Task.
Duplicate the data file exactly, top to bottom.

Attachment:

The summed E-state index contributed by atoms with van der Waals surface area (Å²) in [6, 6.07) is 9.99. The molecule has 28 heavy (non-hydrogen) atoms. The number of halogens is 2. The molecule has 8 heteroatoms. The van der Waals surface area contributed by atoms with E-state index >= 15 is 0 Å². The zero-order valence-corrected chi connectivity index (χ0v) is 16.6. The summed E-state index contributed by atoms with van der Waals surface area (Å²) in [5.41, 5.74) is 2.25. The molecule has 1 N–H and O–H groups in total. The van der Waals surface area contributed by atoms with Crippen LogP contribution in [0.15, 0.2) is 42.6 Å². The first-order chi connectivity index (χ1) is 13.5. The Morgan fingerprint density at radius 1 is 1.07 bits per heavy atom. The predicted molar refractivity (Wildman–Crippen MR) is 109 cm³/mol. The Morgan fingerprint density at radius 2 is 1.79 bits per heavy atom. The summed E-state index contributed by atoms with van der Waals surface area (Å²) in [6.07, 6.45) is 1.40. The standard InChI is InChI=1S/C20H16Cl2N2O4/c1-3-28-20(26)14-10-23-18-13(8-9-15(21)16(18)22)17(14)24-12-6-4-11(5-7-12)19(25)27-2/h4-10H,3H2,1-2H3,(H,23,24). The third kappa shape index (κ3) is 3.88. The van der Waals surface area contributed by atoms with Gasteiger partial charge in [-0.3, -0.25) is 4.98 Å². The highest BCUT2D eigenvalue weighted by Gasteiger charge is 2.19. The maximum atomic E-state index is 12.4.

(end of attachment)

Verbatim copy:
The summed E-state index contributed by atoms with van der Waals surface area (Å²) in [6, 6.07) is 9.99. The molecule has 28 heavy (non-hydrogen) atoms. The number of halogens is 2. The molecule has 8 heteroatoms. The van der Waals surface area contributed by atoms with E-state index >= 15 is 0 Å². The zero-order valence-corrected chi connectivity index (χ0v) is 16.6. The summed E-state index contributed by atoms with van der Waals surface area (Å²) in [5.41, 5.74) is 2.25. The molecule has 1 N–H and O–H groups in total. The van der Waals surface area contributed by atoms with Crippen LogP contribution in [0.15, 0.2) is 42.6 Å². The first-order chi connectivity index (χ1) is 13.5. The Morgan fingerprint density at radius 1 is 1.07 bits per heavy atom. The predicted molar refractivity (Wildman–Crippen MR) is 109 cm³/mol. The Morgan fingerprint density at radius 2 is 1.79 bits per heavy atom. The summed E-state index contributed by atoms with van der Waals surface area (Å²) in [6.07, 6.45) is 1.40. The standard InChI is InChI=1S/C20H16Cl2N2O4/c1-3-28-20(26)14-10-23-18-13(8-9-15(21)16(18)22)17(14)24-12-6-4-11(5-7-12)19(25)27-2/h4-10H,3H2,1-2H3,(H,23,24). The third kappa shape index (κ3) is 3.88. The van der Waals surface area contributed by atoms with Gasteiger partial charge in [-0.3, -0.25) is 4.98 Å². The highest BCUT2D eigenvalue weighted by Gasteiger charge is 2.19. The maximum atomic E-state index is 12.4.